Christian Arabs

The Syrian rebellion is exposing a dangerous contradiction in the Shia of the Middle East. Why are the victims supporting the victimizers?

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I was in bed at a New York hotel when my stock trader called to say that one of the Twin Towers had been hit by an airplane. “A horrible accident,” he surmised, adding “unprecedented” to the presumption. He told me to turn on the “tube,” such nomenclature dating him as middle-aged. The phone rang again: “The second tower is on its way down. And, of course, this means it is no accident at all.” Which was my intuition as soon as I’d heard the first terrible tidings. Moreover, I knew instinctively who’d done the dreadful deed; and it wasn’t a new version of the Unabomber.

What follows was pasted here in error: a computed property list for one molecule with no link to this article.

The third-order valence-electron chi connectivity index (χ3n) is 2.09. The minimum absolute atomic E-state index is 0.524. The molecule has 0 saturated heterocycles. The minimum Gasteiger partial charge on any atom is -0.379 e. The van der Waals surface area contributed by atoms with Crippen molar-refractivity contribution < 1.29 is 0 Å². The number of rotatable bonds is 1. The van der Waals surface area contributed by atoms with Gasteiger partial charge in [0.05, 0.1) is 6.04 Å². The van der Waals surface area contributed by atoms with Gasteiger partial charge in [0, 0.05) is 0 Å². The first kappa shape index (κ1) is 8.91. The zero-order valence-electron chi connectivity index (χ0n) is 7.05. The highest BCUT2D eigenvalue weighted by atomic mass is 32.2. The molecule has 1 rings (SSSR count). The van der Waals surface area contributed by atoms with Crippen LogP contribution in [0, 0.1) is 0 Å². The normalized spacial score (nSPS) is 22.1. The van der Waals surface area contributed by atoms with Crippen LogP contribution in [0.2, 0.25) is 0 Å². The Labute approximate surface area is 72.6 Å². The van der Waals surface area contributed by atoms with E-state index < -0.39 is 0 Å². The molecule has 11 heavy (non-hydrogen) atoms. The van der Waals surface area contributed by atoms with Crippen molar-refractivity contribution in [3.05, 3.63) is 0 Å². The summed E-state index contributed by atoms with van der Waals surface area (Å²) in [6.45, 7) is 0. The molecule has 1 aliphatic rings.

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Of course, the issue of residential segregation in Israel comes up mostly between Arabs and Jews. And the fact is that it is the pattern but not the law. Arabs are a communal group with tight bonds among the generations. These bonds are often frayed—and often more than frayed—by what are sometimes multi-generational feuds.

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It is now a little more than half a century ago that George Antonius (an Alexandria-born Greek Orthodox writer of Palestinian background) published his manifesto, The Arab Awakening. All the grand themes of Arab nationalism were foreshadowed in Antonius's work: the "secularism" of the Arab nationalist movement, the primacy of the PanArab movement over "smaller" loyalties, the fragmentation of that movement at the hands of the colonial powers, and the presumed centrality of the Palestinian question to the entire Arab world. Antonius wrote with an Anglo-American audience in mind.

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